Addressing [auth] the Roswell Rotary Club at Best Western Sally Port Inn, Rio Grande Foundation President Paul Gessing said Thursday New Mexico’s reliance on the federal government stunts the state’s economic growth.
Based in Albuquerque, the foundation is a nonpartisan, nonprofit research institute that focuses on issues such as limited government, economic development and education reform.
A September Census Bureau report found New Mexico had a 22.2 percent poverty rate, the highest in the nation. While most other states have seen positive job growth, New Mexico has lagged behind, ranking 49th in nonfarm employment. Gessing said the state’s downward economic spiral is due to its “unique reliance on Washington,” from federal lands to military bases.
For the state to prosper, he said it must embrace the idea of economic freedom, where “individuals are free to secure and protect his or her human resources, labor and private property.”
One way to achieve this is through right-to-work laws, which allow employees to work without having to join a union. Gessing said New Mexico had considered adopting right-to-work laws in 1980 and if it had, by 2011, employment, personal income and wage and salary income would have all been 21 percent higher. If the state enacted right-to-work legislation this year, he said there would have been a permanent boost in employment and income.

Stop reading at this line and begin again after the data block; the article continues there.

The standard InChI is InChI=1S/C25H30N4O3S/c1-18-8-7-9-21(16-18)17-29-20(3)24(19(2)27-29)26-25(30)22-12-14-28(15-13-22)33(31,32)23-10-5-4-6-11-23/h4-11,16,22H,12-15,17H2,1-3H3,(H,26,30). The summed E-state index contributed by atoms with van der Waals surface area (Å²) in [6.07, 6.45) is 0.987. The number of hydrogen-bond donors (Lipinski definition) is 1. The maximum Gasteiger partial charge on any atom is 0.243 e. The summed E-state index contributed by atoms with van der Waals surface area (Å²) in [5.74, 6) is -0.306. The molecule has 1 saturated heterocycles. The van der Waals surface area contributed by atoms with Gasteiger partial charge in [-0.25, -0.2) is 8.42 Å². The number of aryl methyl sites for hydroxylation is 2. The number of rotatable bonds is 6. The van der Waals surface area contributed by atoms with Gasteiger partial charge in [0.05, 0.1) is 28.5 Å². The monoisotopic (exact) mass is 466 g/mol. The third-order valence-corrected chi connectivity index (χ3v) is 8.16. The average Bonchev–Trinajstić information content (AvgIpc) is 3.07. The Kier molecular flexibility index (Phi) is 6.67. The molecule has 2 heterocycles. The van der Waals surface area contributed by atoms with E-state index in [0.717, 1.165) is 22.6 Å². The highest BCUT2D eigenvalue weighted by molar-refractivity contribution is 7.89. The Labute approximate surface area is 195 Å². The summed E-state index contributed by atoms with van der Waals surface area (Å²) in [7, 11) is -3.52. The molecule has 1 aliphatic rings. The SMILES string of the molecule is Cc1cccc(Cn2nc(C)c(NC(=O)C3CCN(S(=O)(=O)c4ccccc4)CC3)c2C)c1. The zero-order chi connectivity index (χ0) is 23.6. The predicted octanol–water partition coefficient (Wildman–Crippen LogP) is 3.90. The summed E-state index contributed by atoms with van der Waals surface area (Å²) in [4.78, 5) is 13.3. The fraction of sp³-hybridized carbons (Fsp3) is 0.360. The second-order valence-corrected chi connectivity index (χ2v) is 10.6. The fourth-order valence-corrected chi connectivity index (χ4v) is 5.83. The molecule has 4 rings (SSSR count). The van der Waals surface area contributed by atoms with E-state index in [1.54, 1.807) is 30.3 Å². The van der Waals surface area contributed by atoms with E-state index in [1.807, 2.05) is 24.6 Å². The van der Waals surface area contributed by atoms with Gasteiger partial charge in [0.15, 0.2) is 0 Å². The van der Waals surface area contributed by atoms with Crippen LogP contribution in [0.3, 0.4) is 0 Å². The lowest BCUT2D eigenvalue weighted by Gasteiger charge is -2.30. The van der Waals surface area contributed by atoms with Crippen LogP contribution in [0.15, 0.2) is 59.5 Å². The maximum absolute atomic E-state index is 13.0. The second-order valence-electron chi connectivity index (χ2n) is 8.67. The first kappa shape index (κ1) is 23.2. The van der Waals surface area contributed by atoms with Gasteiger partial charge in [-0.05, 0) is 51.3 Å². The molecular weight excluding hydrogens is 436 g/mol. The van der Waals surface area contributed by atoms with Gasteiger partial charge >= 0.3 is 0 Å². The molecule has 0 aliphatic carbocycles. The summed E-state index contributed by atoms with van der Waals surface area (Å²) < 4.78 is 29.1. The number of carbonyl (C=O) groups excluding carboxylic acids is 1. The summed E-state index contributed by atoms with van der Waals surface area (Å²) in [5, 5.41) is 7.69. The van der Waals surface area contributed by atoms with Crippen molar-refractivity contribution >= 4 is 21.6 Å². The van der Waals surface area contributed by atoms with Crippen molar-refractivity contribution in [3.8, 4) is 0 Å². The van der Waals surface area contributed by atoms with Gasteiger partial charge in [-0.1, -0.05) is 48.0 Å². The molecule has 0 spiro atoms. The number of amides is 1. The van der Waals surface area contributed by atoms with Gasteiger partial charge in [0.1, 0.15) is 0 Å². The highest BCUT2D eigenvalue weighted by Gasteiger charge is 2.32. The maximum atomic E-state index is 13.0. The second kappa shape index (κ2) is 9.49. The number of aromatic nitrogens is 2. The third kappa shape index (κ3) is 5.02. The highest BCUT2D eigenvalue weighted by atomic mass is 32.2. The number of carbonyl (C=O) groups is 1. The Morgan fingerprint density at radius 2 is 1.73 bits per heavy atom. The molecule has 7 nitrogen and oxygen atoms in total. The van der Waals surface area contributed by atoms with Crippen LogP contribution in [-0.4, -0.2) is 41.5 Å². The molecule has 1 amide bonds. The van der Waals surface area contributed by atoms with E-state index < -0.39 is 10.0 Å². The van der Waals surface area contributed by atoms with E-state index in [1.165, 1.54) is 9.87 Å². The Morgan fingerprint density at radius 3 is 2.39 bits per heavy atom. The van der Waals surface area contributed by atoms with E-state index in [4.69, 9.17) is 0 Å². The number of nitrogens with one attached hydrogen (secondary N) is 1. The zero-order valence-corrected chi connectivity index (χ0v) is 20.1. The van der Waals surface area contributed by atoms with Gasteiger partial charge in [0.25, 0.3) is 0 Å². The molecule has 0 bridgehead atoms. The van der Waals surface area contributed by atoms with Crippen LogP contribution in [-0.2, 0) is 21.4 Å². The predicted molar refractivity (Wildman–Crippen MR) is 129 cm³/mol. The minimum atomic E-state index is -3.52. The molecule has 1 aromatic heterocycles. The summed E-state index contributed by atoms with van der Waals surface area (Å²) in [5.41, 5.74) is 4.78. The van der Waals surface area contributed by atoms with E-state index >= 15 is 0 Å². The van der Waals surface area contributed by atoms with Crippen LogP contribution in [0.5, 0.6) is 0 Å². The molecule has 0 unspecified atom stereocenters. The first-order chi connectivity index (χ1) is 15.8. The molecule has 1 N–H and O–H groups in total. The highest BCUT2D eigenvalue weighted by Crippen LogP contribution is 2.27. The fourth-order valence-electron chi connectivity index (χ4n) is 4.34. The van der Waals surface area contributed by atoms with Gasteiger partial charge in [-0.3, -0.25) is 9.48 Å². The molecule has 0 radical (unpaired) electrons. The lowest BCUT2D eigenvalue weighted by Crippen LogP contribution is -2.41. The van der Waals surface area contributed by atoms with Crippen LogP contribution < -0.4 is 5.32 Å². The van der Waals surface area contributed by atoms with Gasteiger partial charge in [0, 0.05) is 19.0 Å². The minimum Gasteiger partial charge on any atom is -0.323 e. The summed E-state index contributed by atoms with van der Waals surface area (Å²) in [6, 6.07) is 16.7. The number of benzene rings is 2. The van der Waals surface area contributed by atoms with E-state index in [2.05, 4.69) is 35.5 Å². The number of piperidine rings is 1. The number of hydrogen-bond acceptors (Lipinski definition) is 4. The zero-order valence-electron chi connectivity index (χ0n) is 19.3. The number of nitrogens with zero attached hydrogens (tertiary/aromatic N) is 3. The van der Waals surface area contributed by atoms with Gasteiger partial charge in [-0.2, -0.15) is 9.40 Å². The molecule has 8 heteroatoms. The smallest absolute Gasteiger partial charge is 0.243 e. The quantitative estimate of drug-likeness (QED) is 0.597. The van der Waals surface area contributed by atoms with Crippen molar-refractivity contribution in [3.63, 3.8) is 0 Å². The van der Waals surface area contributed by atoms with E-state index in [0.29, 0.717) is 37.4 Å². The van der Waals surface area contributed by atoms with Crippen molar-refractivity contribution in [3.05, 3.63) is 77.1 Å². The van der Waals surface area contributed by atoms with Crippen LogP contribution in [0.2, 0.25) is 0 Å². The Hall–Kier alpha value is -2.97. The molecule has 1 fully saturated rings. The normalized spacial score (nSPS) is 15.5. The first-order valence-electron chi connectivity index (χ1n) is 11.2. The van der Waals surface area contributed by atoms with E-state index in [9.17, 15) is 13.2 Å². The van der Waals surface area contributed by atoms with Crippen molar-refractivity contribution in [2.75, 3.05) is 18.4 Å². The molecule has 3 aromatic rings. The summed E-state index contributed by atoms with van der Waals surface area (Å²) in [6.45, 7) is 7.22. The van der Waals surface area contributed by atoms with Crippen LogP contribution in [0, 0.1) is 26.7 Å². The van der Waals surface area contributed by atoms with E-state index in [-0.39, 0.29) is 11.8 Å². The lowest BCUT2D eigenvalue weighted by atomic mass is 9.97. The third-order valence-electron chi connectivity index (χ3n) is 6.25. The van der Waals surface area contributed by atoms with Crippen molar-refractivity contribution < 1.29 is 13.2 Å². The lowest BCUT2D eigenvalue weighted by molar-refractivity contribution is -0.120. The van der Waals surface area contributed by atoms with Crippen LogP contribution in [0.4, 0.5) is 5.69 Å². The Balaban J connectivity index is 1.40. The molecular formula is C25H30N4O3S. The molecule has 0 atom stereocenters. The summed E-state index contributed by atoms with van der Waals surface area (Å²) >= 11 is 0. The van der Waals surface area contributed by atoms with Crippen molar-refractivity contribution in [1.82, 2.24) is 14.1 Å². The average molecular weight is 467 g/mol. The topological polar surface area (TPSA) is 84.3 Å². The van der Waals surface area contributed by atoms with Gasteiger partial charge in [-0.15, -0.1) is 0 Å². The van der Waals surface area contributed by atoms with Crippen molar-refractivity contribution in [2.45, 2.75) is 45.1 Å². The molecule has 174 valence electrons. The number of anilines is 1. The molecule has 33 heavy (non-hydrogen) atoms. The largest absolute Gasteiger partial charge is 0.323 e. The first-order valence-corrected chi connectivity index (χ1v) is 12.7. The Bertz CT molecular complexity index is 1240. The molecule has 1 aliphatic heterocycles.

The state also should consider eliminating the personal income tax, he said. Research from Ohio University found that from 1998 to 2007, more than 1,100 people every day moved from the high income-tax states, such as California and New Jersey, to states with no income tax, such as Florida and Texas.
“People move where they don’t have their money taken from them,” Gessing said.
The 2013 legislative session did “nothing significant” on economic issues, he said and the last-minute tax deal was more of a political incentive than economic one. He criticized the state budget’s plan to phase out “hold harmless” agreements to local governments over a 15-year period.
Under the agreement, the state provided money to local governments after the repeal of gross receipts taxes on items, such as food and medicine. To offset the loss, the budget gives local governments the option to impose a 3/8 percent tax.
Rotary member and City Councilor Steve Henderson said ending the agreement could cost the city millions of dollars each year.
“It’s really disappointing that the New Mexico Legislature would develop a tax policy in such short order,” Henderson said. “Legislators chose to put this on the backs of cities and towns and we have to figure out how to solve that problem.”
The one bright spot in New Mexico’s economic picture, Gessing said, was the prospect of the Obama administration allowing natural gas exports to Europe and Asia, which would benefit the state greatly. He encouraged residents to express their support for exports to lawmakers.
“New Mexico can’t get ahead by standing in the same spot,” he said.